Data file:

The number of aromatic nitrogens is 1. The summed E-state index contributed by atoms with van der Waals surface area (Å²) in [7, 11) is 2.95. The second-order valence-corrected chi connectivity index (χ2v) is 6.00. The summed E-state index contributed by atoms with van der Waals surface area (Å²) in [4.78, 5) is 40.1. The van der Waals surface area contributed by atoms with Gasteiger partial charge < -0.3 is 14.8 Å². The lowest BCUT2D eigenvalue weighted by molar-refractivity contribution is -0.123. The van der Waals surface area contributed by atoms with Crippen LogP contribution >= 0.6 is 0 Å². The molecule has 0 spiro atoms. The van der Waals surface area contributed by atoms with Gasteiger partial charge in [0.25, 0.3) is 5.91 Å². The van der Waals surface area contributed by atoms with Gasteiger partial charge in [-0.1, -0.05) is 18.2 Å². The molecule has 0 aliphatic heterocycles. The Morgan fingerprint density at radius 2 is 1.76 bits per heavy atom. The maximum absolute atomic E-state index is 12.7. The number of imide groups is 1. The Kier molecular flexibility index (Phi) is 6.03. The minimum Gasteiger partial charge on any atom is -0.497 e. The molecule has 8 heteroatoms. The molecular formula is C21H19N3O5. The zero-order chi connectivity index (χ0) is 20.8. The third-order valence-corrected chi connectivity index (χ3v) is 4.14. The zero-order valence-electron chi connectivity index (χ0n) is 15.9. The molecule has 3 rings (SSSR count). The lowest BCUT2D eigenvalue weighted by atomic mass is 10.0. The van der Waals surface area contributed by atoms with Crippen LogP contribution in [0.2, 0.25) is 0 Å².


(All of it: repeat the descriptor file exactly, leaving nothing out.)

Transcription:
The number of aromatic nitrogens is 1. The summed E-state index contributed by atoms with van der Waals surface area (Å²) in [7, 11) is 2.95. The second-order valence-corrected chi connectivity index (χ2v) is 6.00. The summed E-state index contributed by atoms with van der Waals surface area (Å²) in [4.78, 5) is 40.1. The van der Waals surface area contributed by atoms with Gasteiger partial charge < -0.3 is 14.8 Å². The lowest BCUT2D eigenvalue weighted by molar-refractivity contribution is -0.123. The van der Waals surface area contributed by atoms with Crippen LogP contribution >= 0.6 is 0 Å². The molecule has 0 spiro atoms. The van der Waals surface area contributed by atoms with Gasteiger partial charge in [0.25, 0.3) is 5.91 Å². The van der Waals surface area contributed by atoms with Gasteiger partial charge in [-0.1, -0.05) is 18.2 Å². The molecule has 0 aliphatic heterocycles. The Morgan fingerprint density at radius 2 is 1.76 bits per heavy atom. The maximum absolute atomic E-state index is 12.7. The number of imide groups is 1. The Kier molecular flexibility index (Phi) is 6.03. The minimum Gasteiger partial charge on any atom is -0.497 e. The molecule has 8 heteroatoms. The molecular formula is C21H19N3O5. The zero-order chi connectivity index (χ0) is 20.8. The third-order valence-corrected chi connectivity index (χ3v) is 4.14. The zero-order valence-electron chi connectivity index (χ0n) is 15.9. The molecule has 3 rings (SSSR count). The lowest BCUT2D eigenvalue weighted by atomic mass is 10.0. The van der Waals surface area contributed by atoms with Crippen LogP contribution in [0.2, 0.25) is 0 Å².